How Children Succeed: Life Lessons, Role Models, Creating the Road Ahead uncovers remarkable techniques for raising children to succeed. Every parent has a strong desire to have their children succeed. Raising successful children is crucial to them becoming outstanding human beings throughout their adolescent and adult lives. Nicole Townsend covers in great detail what every parent needs to know in order to produce positive results. Successful parenting comes from implementing important life lessons learned in this guide. * What is true success? * What must you specifically teach a child? * Prepare your child for the future, but how? * What three things are important to show your child? * How can you be a true role model? * Academics are an important building block for successful children, but what other child developments are required? Townsend reveals the answers that you need to accomplish these tasks. If you want to be a successful parent, then don't pass up this opportunity. Successful children come from successful parenting.
How Children Succeed Tough: Highly Effective Great Habits for Raising Successful Children has your SOLUTIONS and MINDSET needed to raise children! Worried your child doesn't have many friends? Are you wondering how to encourage your child to set goals and succeed? Do you wish you had a better connection with your child? Are you worried that your child isn't developing normally? Then this book is for you! Unfortunately, children don't come with a manual. So you need books like this one to help guide and support you raising your child positively. By using proven strategies and openly connecting with your child you WILL prepare them better for life! How Children Succeed Tough: Highly Effective Great Habits for Raising Successful Children has your ANSWERS. Download it today and let's get started!strong>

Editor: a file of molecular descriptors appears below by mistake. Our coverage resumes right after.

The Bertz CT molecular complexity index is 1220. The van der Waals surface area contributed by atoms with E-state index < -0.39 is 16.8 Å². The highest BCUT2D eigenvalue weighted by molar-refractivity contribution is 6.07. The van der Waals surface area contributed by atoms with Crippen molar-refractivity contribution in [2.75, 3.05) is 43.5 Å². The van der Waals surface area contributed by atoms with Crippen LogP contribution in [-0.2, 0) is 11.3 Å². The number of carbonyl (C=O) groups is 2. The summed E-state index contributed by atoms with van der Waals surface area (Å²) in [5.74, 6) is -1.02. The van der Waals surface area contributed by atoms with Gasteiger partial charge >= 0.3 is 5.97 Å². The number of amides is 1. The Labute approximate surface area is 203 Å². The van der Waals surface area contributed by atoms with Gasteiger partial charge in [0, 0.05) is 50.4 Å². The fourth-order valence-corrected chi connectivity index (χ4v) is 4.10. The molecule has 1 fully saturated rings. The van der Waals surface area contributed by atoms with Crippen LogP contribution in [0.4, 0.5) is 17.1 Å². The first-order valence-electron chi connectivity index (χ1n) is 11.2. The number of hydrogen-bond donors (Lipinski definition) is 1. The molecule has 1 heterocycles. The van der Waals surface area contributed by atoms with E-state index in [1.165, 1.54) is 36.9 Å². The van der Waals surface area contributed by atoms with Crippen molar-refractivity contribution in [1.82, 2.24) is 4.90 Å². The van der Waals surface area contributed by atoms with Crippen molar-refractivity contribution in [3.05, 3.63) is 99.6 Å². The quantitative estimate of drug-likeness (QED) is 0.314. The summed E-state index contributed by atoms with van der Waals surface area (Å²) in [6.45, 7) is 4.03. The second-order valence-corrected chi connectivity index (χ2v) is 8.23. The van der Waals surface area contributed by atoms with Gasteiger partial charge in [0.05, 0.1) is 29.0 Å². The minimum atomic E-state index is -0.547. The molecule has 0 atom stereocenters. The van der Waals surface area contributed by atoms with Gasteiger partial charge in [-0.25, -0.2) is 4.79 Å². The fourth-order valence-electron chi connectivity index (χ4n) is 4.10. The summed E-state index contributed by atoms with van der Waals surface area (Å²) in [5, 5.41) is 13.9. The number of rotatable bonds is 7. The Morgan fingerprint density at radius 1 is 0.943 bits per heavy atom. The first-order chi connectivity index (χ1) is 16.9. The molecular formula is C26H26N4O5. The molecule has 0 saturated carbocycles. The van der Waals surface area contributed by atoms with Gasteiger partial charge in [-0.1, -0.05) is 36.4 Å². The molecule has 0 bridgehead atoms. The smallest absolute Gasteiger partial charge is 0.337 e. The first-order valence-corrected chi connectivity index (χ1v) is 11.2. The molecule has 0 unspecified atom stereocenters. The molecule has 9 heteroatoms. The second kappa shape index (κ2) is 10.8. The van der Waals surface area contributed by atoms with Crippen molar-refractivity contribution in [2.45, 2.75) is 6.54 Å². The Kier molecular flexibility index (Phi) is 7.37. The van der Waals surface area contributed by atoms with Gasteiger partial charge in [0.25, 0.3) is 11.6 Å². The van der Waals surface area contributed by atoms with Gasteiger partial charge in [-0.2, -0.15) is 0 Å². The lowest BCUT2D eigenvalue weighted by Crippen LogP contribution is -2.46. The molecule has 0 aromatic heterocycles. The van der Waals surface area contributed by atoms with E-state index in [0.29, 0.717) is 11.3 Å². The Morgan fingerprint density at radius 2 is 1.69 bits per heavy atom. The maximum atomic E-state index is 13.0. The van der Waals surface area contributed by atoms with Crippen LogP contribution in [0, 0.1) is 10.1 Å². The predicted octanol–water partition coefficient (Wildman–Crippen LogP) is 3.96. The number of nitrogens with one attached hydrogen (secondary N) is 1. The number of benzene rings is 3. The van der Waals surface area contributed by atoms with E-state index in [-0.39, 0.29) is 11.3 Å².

We strongly encourage you to purchase the original book titled How Children Succeed: Grit, Curiosity, and the Hidden Power of Character by Houghton Mifflin Harcourt What does it take to raise happy, productive, and successful kids? More than you might imagine. How Children Succeed ...in 30 Minutes is an introduction to the fascinating idea that the intangibles of character and grit interplay with the tangibles of reading, writing, and arithmetic to produce happy, well-adjusted kids. In How Children Succeed ...in 30 Minutes, you'll learn: Paul Tough's background, education, work history, and credentials Critical reception to the work, including key arguments by major publications and thought leaders Key concepts from the book, including the cognitive hypothesis, the power of character, and cultivating character Key takeaways from Tough's arguments and research Suggestions for applying Tough's theories in everyday life A definition of key terms Conclusions gleaned from How Children Succeed In his groundbreaking best seller, How Children Succeed: Grit, Curiosity, and the Hidden Power of Character, Paul Tough examines the research of neuroscientists, medical doctors, psychologists, educators, and economists to identify the qualities that lead to successful children and, ultimately, successful adults. How Children Succeed ...in 30 Minutes is a concise guide that will inspire you to read How Children Succeed: Grit, Curiosity, and the Hidden Power of Character and to appreciate the power of character in both the lives of children and adults. Tough illuminates the complex interaction of how "hard" skills learned in the classroom and "soft" skills, such as impulse control and curiosity, have an acute impact on a child's success. This book is a must-read for parents, prospective parents, teachers, or anyone interested in child development and education. About the 30 Minute Expert Series Offering a concise exploration of a book's ideas, history, application, and critical reception, each text in the 30 Minute Expert Series is designed for busy individuals interested in acquiring an in-depth understanding of seminal works. The 30 Minute Expert Series offers detailed analyses, critical presentations of key ideas and their application, extensive reading lists for additional information, and contextual understanding of the work of leading authors. Designed as companions to the original work, the 30 Minute Expert Series enables readers to develop expert knowledge of an important work ...in 30 minutes.